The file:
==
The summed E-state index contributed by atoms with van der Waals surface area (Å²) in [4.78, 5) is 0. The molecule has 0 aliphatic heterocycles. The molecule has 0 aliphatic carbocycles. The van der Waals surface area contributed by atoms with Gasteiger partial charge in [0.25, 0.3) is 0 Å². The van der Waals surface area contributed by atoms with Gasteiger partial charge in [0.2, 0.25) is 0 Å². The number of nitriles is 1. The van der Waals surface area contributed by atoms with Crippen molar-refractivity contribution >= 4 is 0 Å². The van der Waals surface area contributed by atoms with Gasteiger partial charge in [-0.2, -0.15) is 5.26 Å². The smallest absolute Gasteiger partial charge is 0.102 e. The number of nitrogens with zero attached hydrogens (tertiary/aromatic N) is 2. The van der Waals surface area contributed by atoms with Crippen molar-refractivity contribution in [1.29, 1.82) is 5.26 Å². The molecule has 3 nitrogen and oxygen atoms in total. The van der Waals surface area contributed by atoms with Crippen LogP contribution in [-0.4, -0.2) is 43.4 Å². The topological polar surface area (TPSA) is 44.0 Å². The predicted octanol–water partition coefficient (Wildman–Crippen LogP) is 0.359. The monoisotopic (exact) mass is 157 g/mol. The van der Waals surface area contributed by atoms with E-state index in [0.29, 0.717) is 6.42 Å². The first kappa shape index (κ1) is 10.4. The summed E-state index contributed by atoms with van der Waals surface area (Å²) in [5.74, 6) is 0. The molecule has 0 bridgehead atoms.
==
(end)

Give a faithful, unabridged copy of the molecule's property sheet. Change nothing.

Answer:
The summed E-state index contributed by atoms with van der Waals surface area (Å²) in [4.78, 5) is 0. The molecule has 0 aliphatic heterocycles. The molecule has 0 aliphatic carbocycles. The van der Waals surface area contributed by atoms with Gasteiger partial charge in [0.25, 0.3) is 0 Å². The van der Waals surface area contributed by atoms with Gasteiger partial charge in [0.2, 0.25) is 0 Å². The number of nitriles is 1. The van der Waals surface area contributed by atoms with Crippen molar-refractivity contribution >= 4 is 0 Å². The van der Waals surface area contributed by atoms with Gasteiger partial charge in [-0.2, -0.15) is 5.26 Å². The smallest absolute Gasteiger partial charge is 0.102 e. The number of nitrogens with zero attached hydrogens (tertiary/aromatic N) is 2. The van der Waals surface area contributed by atoms with Crippen molar-refractivity contribution in [1.29, 1.82) is 5.26 Å². The molecule has 3 nitrogen and oxygen atoms in total. The van der Waals surface area contributed by atoms with Crippen LogP contribution in [-0.4, -0.2) is 43.4 Å². The topological polar surface area (TPSA) is 44.0 Å². The predicted octanol–water partition coefficient (Wildman–Crippen LogP) is 0.359. The monoisotopic (exact) mass is 157 g/mol. The van der Waals surface area contributed by atoms with E-state index in [0.29, 0.717) is 6.42 Å². The first kappa shape index (κ1) is 10.4. The summed E-state index contributed by atoms with van der Waals surface area (Å²) in [5.74, 6) is 0. The molecule has 0 bridgehead atoms.